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2015 NHL Draft: Dallas Stars and Jim Nill Drafted No Canadian Players This Year, and That's Okay

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Don't worry: Jamie Benn is a Canadian, so they're not against the idea on principle.

Denis Guryanov tries on the backup goalie mask.
Denis Guryanov tries on the backup goalie mask.
Bruce Bennett/Getty Images

Connor McDavid may not have dropped, but there was still a sense of shock in Dallas Stars Land after the draft this weekend.  With speculation about trading the 12th overall pick gathering steam while the Boston Bruins were doing their best to compile a strong poker hand worth of picks, the Stars ended up standing pat with their selection, which let everyone exhale, if only momentarily. Because with names like Kyle Connor and Mathew Barzal having worked their way down the draft board, Jim Nill and his team chose to go with the guy that they pretty clearly saw as a top-five talent in the first round: Denis Guryanov.

Given the selection of Julius Honka last season, it's not altogether earth-shattering that the Stars chose once again to go with their internal valuations over that of most draft experts (but not all).  In fact, if you watched the below video before the draft, your ears might have perked up at the mention of a new Russian scout by the name of Evgeny Tsybuk (a 1996 Stars draft pick):

True to form, the Stars shunned the draft board and went with their own guy, and all indications are that Guryanov has the potential--don't they all?--to make this pick look very good if things work out in the next couple of years.

I don't just mention that the Stars passed on Matt Barzal to talk about Guryanov, though. Barzal is Canadian, and so were a whole lot of players in the draft. In fact, NHL.com listed almost twice as many North American players as Europeans on their 2015 draft website. That makes sense, what with the NHL being a North American league and all, but still, one wonders just how many players in the Scandinavian, Czech, and Russian leagues fail to make it into the draft purely because of geography. After all, even with all the globalization going on in our Modern Times, the NHL is still about half Canadian.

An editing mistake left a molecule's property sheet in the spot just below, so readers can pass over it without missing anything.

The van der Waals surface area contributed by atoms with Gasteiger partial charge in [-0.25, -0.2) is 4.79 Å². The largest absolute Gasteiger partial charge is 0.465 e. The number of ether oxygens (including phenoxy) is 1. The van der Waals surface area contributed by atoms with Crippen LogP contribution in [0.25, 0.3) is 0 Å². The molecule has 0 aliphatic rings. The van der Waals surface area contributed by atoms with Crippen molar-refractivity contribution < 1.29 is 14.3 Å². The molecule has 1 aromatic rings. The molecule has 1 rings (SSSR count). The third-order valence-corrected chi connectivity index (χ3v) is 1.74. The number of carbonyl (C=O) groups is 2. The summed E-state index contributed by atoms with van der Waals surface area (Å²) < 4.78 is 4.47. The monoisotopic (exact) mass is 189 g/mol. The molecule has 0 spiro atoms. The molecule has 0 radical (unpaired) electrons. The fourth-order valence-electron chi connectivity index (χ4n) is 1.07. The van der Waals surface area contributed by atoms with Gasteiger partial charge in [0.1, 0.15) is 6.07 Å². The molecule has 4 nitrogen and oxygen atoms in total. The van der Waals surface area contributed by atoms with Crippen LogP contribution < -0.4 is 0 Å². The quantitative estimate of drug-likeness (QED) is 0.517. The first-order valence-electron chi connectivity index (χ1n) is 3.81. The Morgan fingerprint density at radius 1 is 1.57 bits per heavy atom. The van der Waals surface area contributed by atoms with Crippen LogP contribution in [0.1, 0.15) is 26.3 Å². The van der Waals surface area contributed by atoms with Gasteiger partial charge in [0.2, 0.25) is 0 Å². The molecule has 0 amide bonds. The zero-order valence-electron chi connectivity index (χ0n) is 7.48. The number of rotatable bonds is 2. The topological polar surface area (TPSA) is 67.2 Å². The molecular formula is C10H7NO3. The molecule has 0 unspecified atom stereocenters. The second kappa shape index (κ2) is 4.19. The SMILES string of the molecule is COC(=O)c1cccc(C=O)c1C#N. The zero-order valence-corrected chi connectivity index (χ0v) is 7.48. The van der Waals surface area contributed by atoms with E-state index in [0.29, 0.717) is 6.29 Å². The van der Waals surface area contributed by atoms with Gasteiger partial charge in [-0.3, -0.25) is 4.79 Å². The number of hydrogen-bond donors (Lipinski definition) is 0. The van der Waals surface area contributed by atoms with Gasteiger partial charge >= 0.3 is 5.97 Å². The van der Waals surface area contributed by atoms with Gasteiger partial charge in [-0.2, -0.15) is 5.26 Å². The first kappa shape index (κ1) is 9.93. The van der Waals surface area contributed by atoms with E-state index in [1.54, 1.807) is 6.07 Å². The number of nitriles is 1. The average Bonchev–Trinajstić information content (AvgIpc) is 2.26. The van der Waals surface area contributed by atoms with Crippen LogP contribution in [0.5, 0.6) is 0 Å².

And that makes it pretty remarkable that the Stars drafted zero players from Canada this year.

The Stars' 2015 draft class comprised two Americans, two Finns, and one Russian.  While I'm no Derek or Huw when it comes to which sixth-round draft picks should have gone when, it's pretty interesting that from Guryanov on out, the Stars opted to choose from the other 50 percent of the NHL's player base.

To be clear, I think a lot of this comes down to coincidence, as you can see that the Stars weren't shy about drafting Canadians in the earlier rounds last year. However, it wouldn't surprise me if there is a belief in the front office that Canadian players are sometimes overvalued by the North American hockey cognoscenti. And while Julius Honka's being picked was perhaps more a matter of valuing high skill and hockey sense over height, Guryanov's selection clearly reinforces the perception that Dallas trusts their own people far above any other scouting services or pundits. They could have sent people to interview Connor or Barzal's second-grade PE teacher if they wanted to, but their confidence in Guryanov's abilities trumped any greater assurance that might have come with a "local" boy, and that's pretty telling.

On Guryanov, really quick: Of course the #russianfactor is still a thing, but the ruble's collapse presages a much smaller opportunity for Russian players to get paid well in the KHL, and all indications are that Guryanov's KHL contract won't preclude his appearance over here in a couple years in any meaningful way. (And besides, you have to think he'll be itching to come hang out with Val, right?) Jim Nill sounds sure of Guryanov's eventual presence in North America, and that belief is surely based on the same collection of research, interviews and judgment that led the Stars to select him in the first place. If it's any bit of reassurance, three other Russians were selected in the first round alone, so it's not exactly a repeat of the (unfounded) speculation about NIchushkin two years ago.

But to reiterate, it seems that this team is confident that their due diligence is equally or even more trustworthy than any of the generally available opinions on these prospects, and the more widely known prospects in particular.  True, the danger of sticking with internal measurements is always going to be outsmarting yourself and getting married to a player who doesn't merit high regard, but it's hard to suggest that being the case mere days after a draft class is selected.

Jim Nill himself has said that just getting two or three NHL players out of a draft is a big success.  This year, the Stars simply trusted that they had a better chance of achieving that goal by sticking to their plan in each round, and that happened to result in zero Canadians coming into the fold.  It probably says much less about what the Stars think of Canada than about what the Stars think of their own scouts. You're only as good as your people, you know.